Developers often debut a simpler-than-before financial product, explaining that they “decided to dummy this down a bit.”

That’s insider talk for making a very complex or large-scale product into one suitable for buyers seeking simplicity and/or box-like insurance solutions.

The practice is generally viewed as good. But it’s not without risk.

On the plus side, dummy-down products generally are praised as positives for consumers, systems and efficiency. The original product has been pruned of its excesses. Voila! It is now sleek as a snake–and without the venom.

The trend also has been deemed as good for increasing transparency and disclosure–a nod to critics of product complexity. That’s because the slimmer versions have fewer moving parts and typically are easier to understand, buy, manipulate and apply to needs than their full-blown counterparts.

Another favorite feature: The dummied-down products make big-case benefits and features more widely available to average buyers. That spells music to advocates from the “access to all” side of the fence.

For the providers, the products are seen as ways to broaden market penetration, increase sales and deepen profits.

All this is possible because many dummy-down products are scale backs of products originally built for the institutional, group and large-case markets. The developers cut out the bling and deliver the basic thing–and at a very modest R&D cost.

One example is the individual and/or small-group versions of full-featured 401(k) products. Another is individual health takeoffs of group health plans.

Likewise, some individual term policies and term-like universal life policies are “lite” versions of contracts first aimed at the jumbo market where very high face amounts reign. The junior versions typically sport lower minimum face amounts, less competitive pricing, fewer options, etc.

Single-premium annuities often take a similar path, morphing from big-deposit versions into ones suited for smaller depositors.

The securities side of the financial sector dummies down, too. For instance, some separately managed account (SMA) providers have reduced their minimum required investment to as little as $100,000…to make it possible, they say, for smaller investors to get into an SMA.

Some hedge funds have lowered entry minimums, as well.

Even the more esoteric “structured products,” originally designed for institutions, are being sold to individuals, according to a June 21, 2006, Wall Street Journal article.

Where is the problem with this trend? It lies in applying large-scale concepts to smaller-scale needs. Important details can be overlooked in the winnowing process.

For example, assume a variable universal life policy for large-case sales is then dummied down for the smaller-case market. The developers will have thought to adjust the minimum face amount, the risk classes, the banding and maybe even the rider offerings. Most likely they will also have factored in possible increases in lapse rates and use of certain policy features (e.g., policy loans and skipped premiums). But making all necessary tweaks for small-case sales may be easier said than done. That is the risk.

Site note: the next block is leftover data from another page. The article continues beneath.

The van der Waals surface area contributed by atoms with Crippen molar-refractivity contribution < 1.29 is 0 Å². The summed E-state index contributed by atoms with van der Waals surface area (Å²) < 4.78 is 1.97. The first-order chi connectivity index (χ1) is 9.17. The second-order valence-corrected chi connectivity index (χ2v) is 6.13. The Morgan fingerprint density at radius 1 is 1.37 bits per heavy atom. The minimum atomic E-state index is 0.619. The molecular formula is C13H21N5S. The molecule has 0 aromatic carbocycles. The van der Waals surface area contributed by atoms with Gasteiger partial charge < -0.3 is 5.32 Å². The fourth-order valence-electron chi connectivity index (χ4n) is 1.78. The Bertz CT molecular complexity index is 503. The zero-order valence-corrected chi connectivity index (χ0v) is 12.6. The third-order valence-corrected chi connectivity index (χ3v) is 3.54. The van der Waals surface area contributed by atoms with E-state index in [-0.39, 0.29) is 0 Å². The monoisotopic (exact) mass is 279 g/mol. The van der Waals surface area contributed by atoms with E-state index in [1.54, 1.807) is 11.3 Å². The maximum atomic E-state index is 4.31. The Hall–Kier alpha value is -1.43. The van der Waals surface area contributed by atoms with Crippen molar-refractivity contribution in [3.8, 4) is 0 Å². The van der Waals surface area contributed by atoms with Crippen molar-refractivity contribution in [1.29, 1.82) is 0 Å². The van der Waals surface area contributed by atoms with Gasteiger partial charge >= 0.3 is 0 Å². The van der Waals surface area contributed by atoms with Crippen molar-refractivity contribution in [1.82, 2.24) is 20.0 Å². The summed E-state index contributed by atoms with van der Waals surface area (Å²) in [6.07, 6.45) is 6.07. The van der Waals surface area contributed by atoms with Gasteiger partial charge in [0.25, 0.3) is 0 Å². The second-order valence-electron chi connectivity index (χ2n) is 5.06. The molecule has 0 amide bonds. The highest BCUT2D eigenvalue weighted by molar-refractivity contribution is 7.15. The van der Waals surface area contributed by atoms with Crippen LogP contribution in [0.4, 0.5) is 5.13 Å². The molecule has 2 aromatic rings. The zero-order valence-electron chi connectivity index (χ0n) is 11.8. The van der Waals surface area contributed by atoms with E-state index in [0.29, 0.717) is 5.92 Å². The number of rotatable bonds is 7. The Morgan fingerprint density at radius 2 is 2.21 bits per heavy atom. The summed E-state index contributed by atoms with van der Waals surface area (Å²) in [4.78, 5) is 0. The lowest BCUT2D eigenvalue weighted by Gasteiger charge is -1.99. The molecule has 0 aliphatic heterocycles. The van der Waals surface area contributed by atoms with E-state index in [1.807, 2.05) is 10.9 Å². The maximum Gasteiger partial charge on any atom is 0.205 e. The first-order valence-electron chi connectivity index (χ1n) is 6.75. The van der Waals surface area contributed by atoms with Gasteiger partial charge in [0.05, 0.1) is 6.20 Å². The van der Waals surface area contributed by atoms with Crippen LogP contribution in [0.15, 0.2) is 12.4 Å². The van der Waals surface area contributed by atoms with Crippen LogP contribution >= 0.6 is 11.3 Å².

Another example: Say an advisory firm that has been working with investment models in institutional settings and/or with large-case SMA or variable annuities is now offered dummied-down versions. One risk is, the firm may carry over expectations developed from working with the institutional versions to the simpler versions, failing to factor in key market, product and other differences. Also, the small-market versions themselves may have glitches born of carry over from the institutional/large-case versions, or the projections could be out of sync with small-case issues and needs.

One very popular dummy-down product today is the small-group or individual 401(k) which, as mentioned earlier, grew out of a large-case 401(k). Advisors like the smaller versions because the products enable the advisor to help small business clients develop a more complete benefits package. But if the product’s root is a large-case 401(k), the advisor needs to scrutinize it carefully. Check to be sure it fits the smaller market’s needs not only in investment options and tools but also in communications, customer service and other areas. (The firm should also explore its own service capabilities, to be sure it can handle small-case 401(k) traffic.)

The old saying–what’s good for the goose is good for the gander–has some truth to it. But what’s good for the Jumbos may not always be good for the Juniors. Where the dummy-down trend is concerned, it takes an astute advisor to determine which is which on a case-by-case basis.